Oklahomans who are injured, ill or suffering from a condition that results in an inability to work should know that they can seek Social Security disability benefits. However, the Listing of Impairments does not always specifically address the person's specific issues. It is then that the medical equivalence becomes important. Knowing what the medical equivalence is and how it can apply is vital to meeting the requirements to get an approval for benefits. An impairment is found to be at least equal to an impairment that is on the Listings if it is viewed as having the same severity and duration. Then it will meet the criteria of medical equivalence.
There are three ways in which the Social Security Administration will decide on medical equivalence. First, if the claimant's impairment is described in the Listings, but the claimant does not have one or more of the findings specified or does have all the findings but one or more is not as severe as it is specified, then the impairment will be considered medically equivalent if there are other findings related to the impairment and they are considered of equal medical significance.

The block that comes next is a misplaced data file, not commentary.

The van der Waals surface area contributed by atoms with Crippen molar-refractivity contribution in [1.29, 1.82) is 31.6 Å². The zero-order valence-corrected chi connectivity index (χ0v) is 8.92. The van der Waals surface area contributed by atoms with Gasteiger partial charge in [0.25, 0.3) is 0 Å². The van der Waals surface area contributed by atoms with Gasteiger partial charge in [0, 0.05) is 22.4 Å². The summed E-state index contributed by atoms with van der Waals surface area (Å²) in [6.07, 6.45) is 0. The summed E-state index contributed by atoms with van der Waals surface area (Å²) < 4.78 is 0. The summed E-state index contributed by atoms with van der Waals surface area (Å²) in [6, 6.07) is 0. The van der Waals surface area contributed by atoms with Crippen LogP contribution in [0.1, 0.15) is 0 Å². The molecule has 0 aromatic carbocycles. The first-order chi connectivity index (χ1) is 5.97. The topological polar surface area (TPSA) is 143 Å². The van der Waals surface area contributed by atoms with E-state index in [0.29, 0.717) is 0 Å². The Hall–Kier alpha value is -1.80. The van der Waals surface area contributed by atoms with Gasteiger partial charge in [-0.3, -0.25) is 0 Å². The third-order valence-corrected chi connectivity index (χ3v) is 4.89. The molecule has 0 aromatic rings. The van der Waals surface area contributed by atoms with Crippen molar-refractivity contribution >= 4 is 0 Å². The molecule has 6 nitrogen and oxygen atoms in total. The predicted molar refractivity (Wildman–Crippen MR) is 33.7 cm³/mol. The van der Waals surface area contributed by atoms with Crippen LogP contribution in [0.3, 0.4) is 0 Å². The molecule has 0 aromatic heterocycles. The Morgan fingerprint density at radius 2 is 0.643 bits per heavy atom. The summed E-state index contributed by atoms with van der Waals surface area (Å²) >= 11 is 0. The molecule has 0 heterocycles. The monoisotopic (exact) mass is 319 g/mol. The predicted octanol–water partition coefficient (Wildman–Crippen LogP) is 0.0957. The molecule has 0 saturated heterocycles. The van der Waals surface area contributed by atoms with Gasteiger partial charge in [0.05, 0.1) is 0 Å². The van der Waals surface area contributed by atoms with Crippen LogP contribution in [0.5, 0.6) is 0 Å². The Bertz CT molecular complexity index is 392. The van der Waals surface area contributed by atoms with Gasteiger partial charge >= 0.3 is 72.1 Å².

Second, if the impairment is not listed, the findings will be compared to those that are close to those on the Listings. If they are found to be at least equal to a listed impairment, it will be found to be the medical equivalent and SSD benefits can be provided. Third, if there are a combination of impairments with none individually meeting one on the Listings, there will be a comparison to similar impairments that are listed. If the person's impairments are equal to those listed, the combination can be found as medically equivalent and benefits can be approved.
When seeking SSD benefits, meeting the requirements is often viewed as a matter of having an impairment that directly matches those on the Listings. This is not necessarily true. People who do not precisely meet the criteria listed can still get benefits if their issues are determined to be medically equivalent to those listed. For help with these cases and any other matter related to Social Security disability, an experienced legal professional is essential.
Source: ssa.gov, " DI 24505.015 Finding Disability Based on the Listing of Impairments -- B. Medical equivalence," accessed on Sept. 11, 2017